Lieutenant Colonel (res.) Shimon Deri seen at Mount Herzl in Jerusalem,
where the official national celebrations were held in honor of Israel's
72nd independence day. (Yonatan Sindel/Flash90 courtesy: Times of Israel)
With Israeli Independence Day events limited or canceled amid coronavirus pandemic, the IDF’s Home Front Command invites parents and kids to recreate part of traditional festivities at home on video to air nationally on television. 

Read more in  "Army calls on families to film home foot drills for Independence Day." The Times of Israel, 25 April 2020.

The good news is that Israel's vigilance against the Wuhan Virus has resulted in keeping her mortality rate lower than in China, the United Kingdom, or the United States.
Prime Minister Benjamin Netanyahu issued this video statement - praising the Israeli public for its patience - and looking forward to more interpersonal conditions in the near future.



According to the Hebrew calendar, Israeli Independence Day (also known as Yom ha Atzma'ut) falls on the 5th of Iyar, which results on a different Gregorian calendar date each year. In 1948 it coincided with May 14th, which is the date it's popularly known for. But in 2020, in falling April 29th rather than later, the absence of celebrations on this date have been anti-climactic.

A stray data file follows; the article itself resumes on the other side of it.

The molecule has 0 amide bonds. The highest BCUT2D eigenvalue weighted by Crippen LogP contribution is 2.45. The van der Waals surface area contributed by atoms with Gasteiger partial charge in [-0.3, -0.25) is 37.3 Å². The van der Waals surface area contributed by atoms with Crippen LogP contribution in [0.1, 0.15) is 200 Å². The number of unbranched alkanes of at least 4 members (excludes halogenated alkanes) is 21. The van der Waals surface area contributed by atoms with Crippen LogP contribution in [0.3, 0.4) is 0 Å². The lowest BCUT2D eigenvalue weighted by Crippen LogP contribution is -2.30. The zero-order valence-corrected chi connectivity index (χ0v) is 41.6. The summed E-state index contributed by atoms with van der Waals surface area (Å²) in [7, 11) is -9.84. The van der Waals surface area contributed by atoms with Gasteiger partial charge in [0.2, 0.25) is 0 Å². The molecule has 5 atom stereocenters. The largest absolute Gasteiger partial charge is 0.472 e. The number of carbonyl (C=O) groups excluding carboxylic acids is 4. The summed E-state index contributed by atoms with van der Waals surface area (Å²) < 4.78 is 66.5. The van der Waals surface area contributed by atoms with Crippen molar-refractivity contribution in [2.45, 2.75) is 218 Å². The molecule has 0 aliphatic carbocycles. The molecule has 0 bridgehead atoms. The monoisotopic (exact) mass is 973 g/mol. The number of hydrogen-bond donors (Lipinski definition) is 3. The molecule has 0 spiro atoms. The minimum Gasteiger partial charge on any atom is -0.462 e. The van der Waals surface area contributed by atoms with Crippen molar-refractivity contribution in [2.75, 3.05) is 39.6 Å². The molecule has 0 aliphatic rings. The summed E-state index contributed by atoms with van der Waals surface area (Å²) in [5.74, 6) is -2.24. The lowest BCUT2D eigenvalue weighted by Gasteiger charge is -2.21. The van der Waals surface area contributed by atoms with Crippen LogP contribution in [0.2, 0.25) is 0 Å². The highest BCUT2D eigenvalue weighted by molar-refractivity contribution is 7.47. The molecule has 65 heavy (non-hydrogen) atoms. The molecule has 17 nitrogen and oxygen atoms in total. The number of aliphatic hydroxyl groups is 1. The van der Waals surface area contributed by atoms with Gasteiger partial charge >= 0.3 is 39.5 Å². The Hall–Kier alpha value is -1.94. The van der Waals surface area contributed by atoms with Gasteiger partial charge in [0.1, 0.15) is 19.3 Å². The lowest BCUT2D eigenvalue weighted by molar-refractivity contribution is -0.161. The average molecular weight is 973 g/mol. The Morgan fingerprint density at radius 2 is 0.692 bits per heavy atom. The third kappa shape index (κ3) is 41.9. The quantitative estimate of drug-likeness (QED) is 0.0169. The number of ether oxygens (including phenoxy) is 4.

So without outdoor celebrations in N. America this year, let's revisit some of the interesting lovers of Israel we met at last year's outdoor Celebrate Israel Festival in Los Angeles:

L.A. Mayor Eric Garcetti tells Celebrate Israel Fest of his experiences and
views upon returning from AJC's Project Interchange in Israel
At the Celebrate Israel Fair, L.A. Mayor Garcetti recounted his experience returning from Israel on bi-a partisan, AJC Project Interchange organized trip (led by AJC CEO David Harris) with four other American mayors. They met with Israeli officials and Palestinian civic and business leaders in Judea and Samaria. They also attended the Eurovision song competition in Tel Aviv.


L.A. Councilman Paul Koretz contests mainstream L.A. media's smearing Mayor Eric Garcetti over his support for President Trump's moving the US Embassy to Israel's capital - Jerusalem: